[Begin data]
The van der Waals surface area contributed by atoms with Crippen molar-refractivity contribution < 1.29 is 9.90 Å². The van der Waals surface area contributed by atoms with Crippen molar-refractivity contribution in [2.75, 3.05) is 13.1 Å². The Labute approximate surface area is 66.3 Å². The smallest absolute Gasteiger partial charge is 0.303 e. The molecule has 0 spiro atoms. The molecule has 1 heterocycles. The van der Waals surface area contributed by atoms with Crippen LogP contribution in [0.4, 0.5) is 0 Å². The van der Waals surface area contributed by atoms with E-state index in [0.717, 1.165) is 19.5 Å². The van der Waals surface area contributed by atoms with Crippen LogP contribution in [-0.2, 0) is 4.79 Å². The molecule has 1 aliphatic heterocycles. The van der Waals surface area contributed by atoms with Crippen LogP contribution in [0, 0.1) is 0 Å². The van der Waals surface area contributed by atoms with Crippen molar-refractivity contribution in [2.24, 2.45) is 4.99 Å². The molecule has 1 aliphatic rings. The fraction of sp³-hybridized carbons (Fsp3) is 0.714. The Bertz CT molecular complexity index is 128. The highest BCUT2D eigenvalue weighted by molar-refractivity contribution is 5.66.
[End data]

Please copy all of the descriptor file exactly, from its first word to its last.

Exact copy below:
The van der Waals surface area contributed by atoms with Crippen molar-refractivity contribution < 1.29 is 9.90 Å². The van der Waals surface area contributed by atoms with Crippen molar-refractivity contribution in [2.75, 3.05) is 13.1 Å². The Labute approximate surface area is 66.3 Å². The smallest absolute Gasteiger partial charge is 0.303 e. The molecule has 0 spiro atoms. The molecule has 1 heterocycles. The van der Waals surface area contributed by atoms with Crippen LogP contribution in [0.4, 0.5) is 0 Å². The van der Waals surface area contributed by atoms with E-state index in [0.717, 1.165) is 19.5 Å². The van der Waals surface area contributed by atoms with Crippen LogP contribution in [-0.2, 0) is 4.79 Å². The molecule has 1 aliphatic heterocycles. The van der Waals surface area contributed by atoms with Crippen LogP contribution in [0, 0.1) is 0 Å². The van der Waals surface area contributed by atoms with Crippen molar-refractivity contribution in [2.24, 2.45) is 4.99 Å². The molecule has 1 aliphatic rings. The fraction of sp³-hybridized carbons (Fsp3) is 0.714. The Bertz CT molecular complexity index is 128. The highest BCUT2D eigenvalue weighted by molar-refractivity contribution is 5.66.